Six top tips for engaging with research evidence
1. Get motivated
I don’t have time for all that academic medicine stuff
– Anonymous GP
I love these elf blogs. I would read this in the car park before work
– Anonymous School Nurse
Engaging with evidence has to start with the right attitude and the right environment. It takes time and dedication to read, understand and use research in practice, and for many this is on top of a busy and stressful day job caring for patients. We need access to the best available evidence and paywalls still get in the way for many of us. We also need critical appraisal skills and many of us were never taught how to read a paper and fathom its strengths and weaknesses.
It’s challenging but ultimately extremely rewarding. My advice would be to get motivated and jump in by reading some blogs and reading/writing some tweets before you move on to the full text papers!
2. Be sociable
Being sociable online opens up so many new avenues of thought and adventure. You can build relationships, create networks and develop new skills so much easier if you are gregarious and accept the support of your peers. Of course it’s vital that you don’t restrict this sociability to people like you, who agree with your world view, read the same newspaper, vote for the same party etc. Filter bubbles should be avoided at all cost if you want to learn and grow. Communicating outside of you own bubble can be hard work, but as anyone involved in public engagement with research activities will tell you, it’s often the most enriching part of doing research.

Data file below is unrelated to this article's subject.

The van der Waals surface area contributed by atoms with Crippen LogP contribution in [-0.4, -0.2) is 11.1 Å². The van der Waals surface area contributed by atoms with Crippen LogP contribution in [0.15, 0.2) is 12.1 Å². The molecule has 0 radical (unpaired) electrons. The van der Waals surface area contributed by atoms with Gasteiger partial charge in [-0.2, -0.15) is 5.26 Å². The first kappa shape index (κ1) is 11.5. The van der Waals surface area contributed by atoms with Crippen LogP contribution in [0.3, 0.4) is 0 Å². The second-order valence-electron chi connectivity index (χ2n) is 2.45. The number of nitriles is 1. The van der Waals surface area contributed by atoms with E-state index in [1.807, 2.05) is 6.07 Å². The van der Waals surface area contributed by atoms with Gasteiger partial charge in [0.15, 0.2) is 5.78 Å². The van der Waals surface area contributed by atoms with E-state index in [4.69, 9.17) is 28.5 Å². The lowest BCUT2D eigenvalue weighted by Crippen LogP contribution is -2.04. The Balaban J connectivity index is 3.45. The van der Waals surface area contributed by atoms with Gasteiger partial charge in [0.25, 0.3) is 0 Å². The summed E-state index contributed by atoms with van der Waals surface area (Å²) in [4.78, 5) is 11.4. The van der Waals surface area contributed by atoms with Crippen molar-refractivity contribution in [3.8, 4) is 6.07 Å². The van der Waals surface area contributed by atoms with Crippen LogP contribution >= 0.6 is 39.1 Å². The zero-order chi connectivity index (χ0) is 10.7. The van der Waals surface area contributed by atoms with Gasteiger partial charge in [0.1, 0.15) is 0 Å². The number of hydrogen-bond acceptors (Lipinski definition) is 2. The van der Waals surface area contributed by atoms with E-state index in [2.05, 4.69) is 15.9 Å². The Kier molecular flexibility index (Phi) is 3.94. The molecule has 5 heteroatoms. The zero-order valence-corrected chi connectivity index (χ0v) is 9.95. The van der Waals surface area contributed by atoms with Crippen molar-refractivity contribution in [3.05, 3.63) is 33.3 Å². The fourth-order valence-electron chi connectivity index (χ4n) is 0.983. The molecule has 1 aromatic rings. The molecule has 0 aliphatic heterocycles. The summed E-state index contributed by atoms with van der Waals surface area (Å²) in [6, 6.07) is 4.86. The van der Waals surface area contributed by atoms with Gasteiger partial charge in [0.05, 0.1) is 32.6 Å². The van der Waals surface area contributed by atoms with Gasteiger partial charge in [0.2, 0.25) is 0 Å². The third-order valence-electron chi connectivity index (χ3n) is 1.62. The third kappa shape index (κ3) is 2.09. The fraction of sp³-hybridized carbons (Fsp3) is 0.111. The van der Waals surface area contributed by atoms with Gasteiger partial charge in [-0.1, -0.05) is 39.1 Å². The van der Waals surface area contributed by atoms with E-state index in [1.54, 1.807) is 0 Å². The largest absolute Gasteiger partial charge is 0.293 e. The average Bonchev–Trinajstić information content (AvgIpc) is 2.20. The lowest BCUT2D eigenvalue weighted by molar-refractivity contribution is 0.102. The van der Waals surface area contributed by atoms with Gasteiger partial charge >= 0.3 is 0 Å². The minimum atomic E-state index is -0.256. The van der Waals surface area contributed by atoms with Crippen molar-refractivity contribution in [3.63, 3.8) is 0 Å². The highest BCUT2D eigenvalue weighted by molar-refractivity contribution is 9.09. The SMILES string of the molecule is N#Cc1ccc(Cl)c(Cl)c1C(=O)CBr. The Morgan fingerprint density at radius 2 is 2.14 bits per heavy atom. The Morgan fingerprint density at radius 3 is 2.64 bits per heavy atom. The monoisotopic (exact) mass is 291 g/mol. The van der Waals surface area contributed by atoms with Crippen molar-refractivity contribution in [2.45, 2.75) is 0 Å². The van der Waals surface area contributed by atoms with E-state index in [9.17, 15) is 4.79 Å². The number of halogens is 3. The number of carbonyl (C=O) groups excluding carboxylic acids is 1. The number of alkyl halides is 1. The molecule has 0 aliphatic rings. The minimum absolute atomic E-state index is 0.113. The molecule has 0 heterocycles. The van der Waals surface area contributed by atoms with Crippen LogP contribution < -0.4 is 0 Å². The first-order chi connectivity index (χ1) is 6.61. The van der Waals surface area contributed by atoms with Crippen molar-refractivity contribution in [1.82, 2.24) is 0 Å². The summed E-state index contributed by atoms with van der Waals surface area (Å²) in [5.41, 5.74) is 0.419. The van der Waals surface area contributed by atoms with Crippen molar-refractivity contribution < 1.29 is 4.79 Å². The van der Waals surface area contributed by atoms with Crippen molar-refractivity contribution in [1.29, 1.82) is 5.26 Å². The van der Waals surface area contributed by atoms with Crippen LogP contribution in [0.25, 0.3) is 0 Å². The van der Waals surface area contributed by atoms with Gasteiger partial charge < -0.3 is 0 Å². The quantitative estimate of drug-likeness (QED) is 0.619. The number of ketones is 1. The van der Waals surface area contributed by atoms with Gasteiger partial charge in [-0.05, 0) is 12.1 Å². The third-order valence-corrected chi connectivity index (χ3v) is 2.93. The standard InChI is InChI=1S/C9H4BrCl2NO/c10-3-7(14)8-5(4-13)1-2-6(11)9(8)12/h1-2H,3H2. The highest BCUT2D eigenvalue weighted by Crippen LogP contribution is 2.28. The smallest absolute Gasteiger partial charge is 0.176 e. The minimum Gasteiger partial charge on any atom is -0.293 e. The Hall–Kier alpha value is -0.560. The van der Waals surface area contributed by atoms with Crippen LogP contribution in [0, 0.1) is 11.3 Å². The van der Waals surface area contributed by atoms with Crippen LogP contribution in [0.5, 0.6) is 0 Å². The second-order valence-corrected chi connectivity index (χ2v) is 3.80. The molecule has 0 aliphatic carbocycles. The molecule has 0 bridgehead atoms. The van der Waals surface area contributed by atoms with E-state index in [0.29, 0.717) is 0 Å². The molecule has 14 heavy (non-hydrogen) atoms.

Social media, especially Twitter, is such an easy place to strike up friendships and engage in conversation with people about health, wellbeing and research. It’s also an increasingly vital way of side-stepping the traditional news media and getting a more balanced view of what’s going on.
Check out the awesome WeCommunities Twitterversity resources if you want some help getting started.
3. Read critically
Our soundbite culture hates uncertainty, which makes it all the more important that we learn to acknowledge and express uncertainty ourselves. I’m a lifelong fan of the Critical Appraisal Skills Programme (CASP) and one of the things I learnt early on at their workshops was that it’s OK to say “I don’t know” or “this evidence doesn’t provide us with a complete answer”. That’s something that many of us struggle with, e.g. standing up in front of our peers and saying that we don’t understand the statistics in the paper we’re all reading.